Wievs that exposing infants to house pets like dogs and cats early on were making them resistant to allergies or asthma were being aired by the medical community for more than a decade.
Now, the proof comes from American researchers, along with the reason why: The house dust at homes with dogs strengthens a gut microbe effective against allergens and whips it into action. In the interdisciplinary study carried out on mice, led by Dr. Susan Lynch, associate professor of gastroenterology at the University of California (San Francisco) and Dr. Nicholas Lukacs, professor of pathology at the University of Michigan with the participation of researchers from Henry Ford Health Institutions and Georgia Regents University, first dust samples were collected from a house with a dog allowed to go on street, and from another another one barred to pets.
After mixed with water, the dust samples were fed to two groups of mice. Then both groups were fed ground cockroaches egg yolk protein, strong allergens both for humans and mice. While the mice which were fed dog dust displayed little or no allergic reaction, mice which were fed the dust from the house with no pets showed symptoms equivalent to those of cold or respiratory immune reactions.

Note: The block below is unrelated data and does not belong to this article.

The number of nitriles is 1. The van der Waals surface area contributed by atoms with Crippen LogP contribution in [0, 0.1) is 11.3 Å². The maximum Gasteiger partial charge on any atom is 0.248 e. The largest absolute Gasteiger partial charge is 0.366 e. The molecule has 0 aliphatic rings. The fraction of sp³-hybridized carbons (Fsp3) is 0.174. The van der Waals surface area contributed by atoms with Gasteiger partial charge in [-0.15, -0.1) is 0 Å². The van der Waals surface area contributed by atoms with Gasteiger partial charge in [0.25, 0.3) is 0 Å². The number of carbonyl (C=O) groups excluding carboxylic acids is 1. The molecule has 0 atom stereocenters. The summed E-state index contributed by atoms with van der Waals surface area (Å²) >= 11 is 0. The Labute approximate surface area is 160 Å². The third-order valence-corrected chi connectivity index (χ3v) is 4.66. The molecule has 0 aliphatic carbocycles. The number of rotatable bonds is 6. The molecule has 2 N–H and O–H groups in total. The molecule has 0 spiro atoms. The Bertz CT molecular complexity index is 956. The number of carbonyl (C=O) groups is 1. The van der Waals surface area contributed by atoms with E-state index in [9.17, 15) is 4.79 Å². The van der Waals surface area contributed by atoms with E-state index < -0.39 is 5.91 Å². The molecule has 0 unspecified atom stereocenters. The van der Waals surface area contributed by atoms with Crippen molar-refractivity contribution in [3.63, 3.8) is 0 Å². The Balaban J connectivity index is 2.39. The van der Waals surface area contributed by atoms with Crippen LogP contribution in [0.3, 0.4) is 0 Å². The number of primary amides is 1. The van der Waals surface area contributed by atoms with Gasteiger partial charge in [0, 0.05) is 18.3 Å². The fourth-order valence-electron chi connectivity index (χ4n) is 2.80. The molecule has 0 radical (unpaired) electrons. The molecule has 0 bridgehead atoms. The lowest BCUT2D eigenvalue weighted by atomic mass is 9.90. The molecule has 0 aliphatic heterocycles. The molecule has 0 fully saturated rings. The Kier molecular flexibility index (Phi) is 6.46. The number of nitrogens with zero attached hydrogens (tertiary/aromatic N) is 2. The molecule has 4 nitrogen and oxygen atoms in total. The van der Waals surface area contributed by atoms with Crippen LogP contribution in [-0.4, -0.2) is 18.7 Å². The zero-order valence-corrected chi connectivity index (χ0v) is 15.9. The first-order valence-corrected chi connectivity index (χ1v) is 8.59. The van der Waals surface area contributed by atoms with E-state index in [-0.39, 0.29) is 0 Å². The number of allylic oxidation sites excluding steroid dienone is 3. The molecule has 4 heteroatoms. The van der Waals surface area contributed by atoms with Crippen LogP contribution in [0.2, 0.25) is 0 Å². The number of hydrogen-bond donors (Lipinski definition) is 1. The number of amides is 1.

The researchers also studied samples of gut microbiome, made up of co-existing different species of microbes, before and after the mice were fed dust samples. Mice fed the dog dust (also comparatively less resistant to allergens) were found to host a microbe called Lactobacillus johnsonii, in amounts far above the normal. When this microbe was fed to mice even without piror ingestion of dog dust, they were observed to display lower levels of allergic reactions. When exposed to the respiratory syncytial virus or RSV which affects the outer surfaces (syncytial epidermis) of the respiratory tract and make children prone to asthma in later years, the same mice again showed lower –than-normal asthma symptoms. Another important finding of the experiments was the reduced effect of Lactobacillus johnsonii when introduced by itself, compared to the collective effect of the microbiome from the house with dog . According to reseasrchers, this is another indication that the bacteria species collected from the environment (streets) were necessary for the health of the pulmonary airways..
- 1. “Research Shows How Household Dogs Protect Against Asthma and Infection”, University of California - San Francisco, 16 Aralık 2016
- 2. “Want to Fight Allergies? Get a Dirty Dog”, ScienceNOW, 16 Aralık 2013